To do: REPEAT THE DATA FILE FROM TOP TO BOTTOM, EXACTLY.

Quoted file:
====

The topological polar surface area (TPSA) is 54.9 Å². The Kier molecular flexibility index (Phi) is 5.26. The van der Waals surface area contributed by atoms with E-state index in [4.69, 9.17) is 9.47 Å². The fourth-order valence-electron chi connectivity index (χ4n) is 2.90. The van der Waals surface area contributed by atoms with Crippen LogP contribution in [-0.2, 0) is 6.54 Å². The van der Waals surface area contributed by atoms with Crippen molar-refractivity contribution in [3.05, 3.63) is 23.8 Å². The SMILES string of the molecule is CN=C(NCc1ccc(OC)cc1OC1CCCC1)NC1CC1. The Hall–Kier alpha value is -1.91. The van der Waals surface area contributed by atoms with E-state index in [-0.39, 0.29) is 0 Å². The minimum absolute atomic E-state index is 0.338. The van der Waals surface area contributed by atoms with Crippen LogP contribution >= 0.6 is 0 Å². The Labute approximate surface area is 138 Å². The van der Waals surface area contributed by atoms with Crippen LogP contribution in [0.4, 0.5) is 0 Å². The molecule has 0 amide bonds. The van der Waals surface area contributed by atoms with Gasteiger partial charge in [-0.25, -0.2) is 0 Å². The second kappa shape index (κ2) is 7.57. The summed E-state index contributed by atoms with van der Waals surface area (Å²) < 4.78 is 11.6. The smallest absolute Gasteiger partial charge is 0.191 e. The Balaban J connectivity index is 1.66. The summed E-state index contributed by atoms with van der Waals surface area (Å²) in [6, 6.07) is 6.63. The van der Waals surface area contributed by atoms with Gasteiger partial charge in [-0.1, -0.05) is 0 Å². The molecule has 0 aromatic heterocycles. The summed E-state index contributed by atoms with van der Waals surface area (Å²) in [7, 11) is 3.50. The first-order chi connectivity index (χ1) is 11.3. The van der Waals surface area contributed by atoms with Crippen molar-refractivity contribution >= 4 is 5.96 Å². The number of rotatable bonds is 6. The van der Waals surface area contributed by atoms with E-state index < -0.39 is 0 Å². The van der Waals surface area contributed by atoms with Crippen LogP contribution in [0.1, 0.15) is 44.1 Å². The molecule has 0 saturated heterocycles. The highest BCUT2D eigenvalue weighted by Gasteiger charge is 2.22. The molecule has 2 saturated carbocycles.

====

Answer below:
The topological polar surface area (TPSA) is 54.9 Å². The Kier molecular flexibility index (Phi) is 5.26. The van der Waals surface area contributed by atoms with E-state index in [4.69, 9.17) is 9.47 Å². The fourth-order valence-electron chi connectivity index (χ4n) is 2.90. The van der Waals surface area contributed by atoms with Crippen LogP contribution in [-0.2, 0) is 6.54 Å². The van der Waals surface area contributed by atoms with Crippen molar-refractivity contribution in [3.05, 3.63) is 23.8 Å². The SMILES string of the molecule is CN=C(NCc1ccc(OC)cc1OC1CCCC1)NC1CC1. The Hall–Kier alpha value is -1.91. The van der Waals surface area contributed by atoms with E-state index in [-0.39, 0.29) is 0 Å². The minimum absolute atomic E-state index is 0.338. The van der Waals surface area contributed by atoms with Crippen LogP contribution >= 0.6 is 0 Å². The Labute approximate surface area is 138 Å². The van der Waals surface area contributed by atoms with Crippen LogP contribution in [0.4, 0.5) is 0 Å². The molecule has 0 amide bonds. The van der Waals surface area contributed by atoms with Gasteiger partial charge in [-0.25, -0.2) is 0 Å². The second kappa shape index (κ2) is 7.57. The summed E-state index contributed by atoms with van der Waals surface area (Å²) < 4.78 is 11.6. The smallest absolute Gasteiger partial charge is 0.191 e. The Balaban J connectivity index is 1.66. The summed E-state index contributed by atoms with van der Waals surface area (Å²) in [6, 6.07) is 6.63. The van der Waals surface area contributed by atoms with Gasteiger partial charge in [-0.1, -0.05) is 0 Å². The molecule has 0 aromatic heterocycles. The summed E-state index contributed by atoms with van der Waals surface area (Å²) in [7, 11) is 3.50. The first-order chi connectivity index (χ1) is 11.3. The van der Waals surface area contributed by atoms with Crippen molar-refractivity contribution >= 4 is 5.96 Å². The number of rotatable bonds is 6. The van der Waals surface area contributed by atoms with E-state index < -0.39 is 0 Å². The van der Waals surface area contributed by atoms with Crippen LogP contribution in [0.1, 0.15) is 44.1 Å². The molecule has 0 saturated heterocycles. The highest BCUT2D eigenvalue weighted by Gasteiger charge is 2.22. The molecule has 2 saturated carbocycles.